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Juno Therapeutics holds a press conference this past December to announce the company’s formation. From left to right: Juno co-founder Dr. Larry Corey; Juno founding scientist Dr. Phil Greenberg; Juno founding scientist Dr. Michael Jensen; Michael Burns, Alaska Permanent Fund Corp. Executive Director.

Juno Therapeutics wants to wipe out cancer by rewiring the body’s immune system, and it’s receiving some serious investor backing in order to do so.

The Seattle-based startup today announced that it has closed a Series B round of $134 million. On top of a $176 million Series A round the company closed in April, Juno has now raised more than $300 million in less than one year.

junotherapeuticsThe new funding comes from all major previous investors, which include ARCH Venture Partners; the Alaska Permanent Fund; Bezos Expeditions, the personal investment company of Amazon founder Jeff Bezos; and Venrock. Also participating in the Series B round are ten public mutual funds and healthcare-related funds.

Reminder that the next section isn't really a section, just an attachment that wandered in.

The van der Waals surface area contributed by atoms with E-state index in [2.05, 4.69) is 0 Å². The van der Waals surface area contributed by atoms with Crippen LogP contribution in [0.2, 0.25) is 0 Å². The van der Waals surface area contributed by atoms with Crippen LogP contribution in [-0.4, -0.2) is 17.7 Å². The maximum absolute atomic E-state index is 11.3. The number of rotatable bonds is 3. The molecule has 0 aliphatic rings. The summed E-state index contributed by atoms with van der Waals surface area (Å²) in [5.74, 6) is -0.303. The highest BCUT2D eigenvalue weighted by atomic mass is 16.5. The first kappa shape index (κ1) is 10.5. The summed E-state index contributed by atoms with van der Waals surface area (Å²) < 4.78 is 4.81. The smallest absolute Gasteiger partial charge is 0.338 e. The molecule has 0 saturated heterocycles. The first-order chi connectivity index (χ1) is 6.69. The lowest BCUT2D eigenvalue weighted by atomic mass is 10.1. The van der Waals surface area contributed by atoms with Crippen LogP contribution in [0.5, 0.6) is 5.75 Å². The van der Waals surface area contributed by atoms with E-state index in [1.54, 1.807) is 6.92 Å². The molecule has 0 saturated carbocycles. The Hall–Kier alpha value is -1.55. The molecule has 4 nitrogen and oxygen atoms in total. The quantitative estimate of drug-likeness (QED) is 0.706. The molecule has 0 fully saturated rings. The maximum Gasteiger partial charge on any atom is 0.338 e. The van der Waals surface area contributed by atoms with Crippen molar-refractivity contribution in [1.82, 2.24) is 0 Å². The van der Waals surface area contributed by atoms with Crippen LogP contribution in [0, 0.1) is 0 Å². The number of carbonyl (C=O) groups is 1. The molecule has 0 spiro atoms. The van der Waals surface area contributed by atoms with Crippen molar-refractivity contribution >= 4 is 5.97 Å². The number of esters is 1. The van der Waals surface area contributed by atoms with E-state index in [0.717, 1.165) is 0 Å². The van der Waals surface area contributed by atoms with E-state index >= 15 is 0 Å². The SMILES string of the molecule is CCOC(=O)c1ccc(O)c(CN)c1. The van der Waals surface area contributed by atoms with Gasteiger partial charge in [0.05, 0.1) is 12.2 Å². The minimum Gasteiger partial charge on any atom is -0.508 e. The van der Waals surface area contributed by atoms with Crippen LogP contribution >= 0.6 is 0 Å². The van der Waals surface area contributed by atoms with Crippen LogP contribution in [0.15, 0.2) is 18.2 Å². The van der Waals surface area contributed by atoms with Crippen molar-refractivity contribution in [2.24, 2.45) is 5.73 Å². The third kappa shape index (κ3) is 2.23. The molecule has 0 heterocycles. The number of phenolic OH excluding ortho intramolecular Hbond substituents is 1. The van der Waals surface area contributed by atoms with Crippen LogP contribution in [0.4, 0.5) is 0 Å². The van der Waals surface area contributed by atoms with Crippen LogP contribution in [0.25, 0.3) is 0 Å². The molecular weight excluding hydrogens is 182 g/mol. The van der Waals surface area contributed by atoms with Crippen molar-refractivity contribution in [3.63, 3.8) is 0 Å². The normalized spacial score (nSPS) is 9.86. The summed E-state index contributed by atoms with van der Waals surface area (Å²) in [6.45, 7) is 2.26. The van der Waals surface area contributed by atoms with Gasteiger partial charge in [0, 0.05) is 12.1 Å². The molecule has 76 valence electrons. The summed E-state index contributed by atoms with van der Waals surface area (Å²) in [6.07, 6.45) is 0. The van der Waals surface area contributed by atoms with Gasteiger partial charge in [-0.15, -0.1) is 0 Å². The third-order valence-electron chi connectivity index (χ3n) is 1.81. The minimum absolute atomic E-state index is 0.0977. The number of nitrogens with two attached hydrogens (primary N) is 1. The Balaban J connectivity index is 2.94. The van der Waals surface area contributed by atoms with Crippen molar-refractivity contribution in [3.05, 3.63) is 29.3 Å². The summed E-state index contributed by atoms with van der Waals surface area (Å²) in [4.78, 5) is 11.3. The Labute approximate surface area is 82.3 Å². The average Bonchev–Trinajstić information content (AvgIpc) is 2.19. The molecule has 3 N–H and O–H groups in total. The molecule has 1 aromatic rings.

“Juno continues to make significant progress in developing new therapies with the potential to radically change the outlook for patients battling cancer,” CEO Hans Bishop said in a statement. “We are delighted by the vote of confidence coming from new Series B investors and founding investors alike. Our funding puts us in a strong position to move forward with multiple CAR-T and TCR therapies and invest in the science that will support continued innovation with these game-changing technologies.”

Juno's scientific co-founders.
Juno’s scientific co-founders.

Juno, which launched this past December, is a unique collaboration spun out of the Fred Hutchinson Cancer Research Center, Memorial Sloan-Kettering Cancer Center and Seattle Children’s Research Institute. Aimed at patients with advanced disease who have not had success with chemotherapy, radiation and transplants, Juno takes an individuals T-cells, which fight infection as well as cancers, out of their body.

From there, genetic engineering is used to make the T-cell recognize the cancer that’s specific to that person. Then, the T-cell goes back into the body and it can recognize a tumor, hopefully killing it.

“It’s very personalized therapy,” Dr. Larry Corey, Juno advisor and president of the Fred Hutchinson Cancer Research Center, said in December.

Dr. Michael Jensen, a founding scientist of Juno, offered a computer comparison to help understand the science.

“The T-cells are the hardware of the immune system,” he explained. “We are a bit like software engineers. We create apps for T-cells to make them do something they couldn’t naturally do.”

Here’s Juno founding scientist Dr. Phil Greenberg explaining the science behind Juno’s therapies and showing us some of the work being done inside Juno’s labs back in December:

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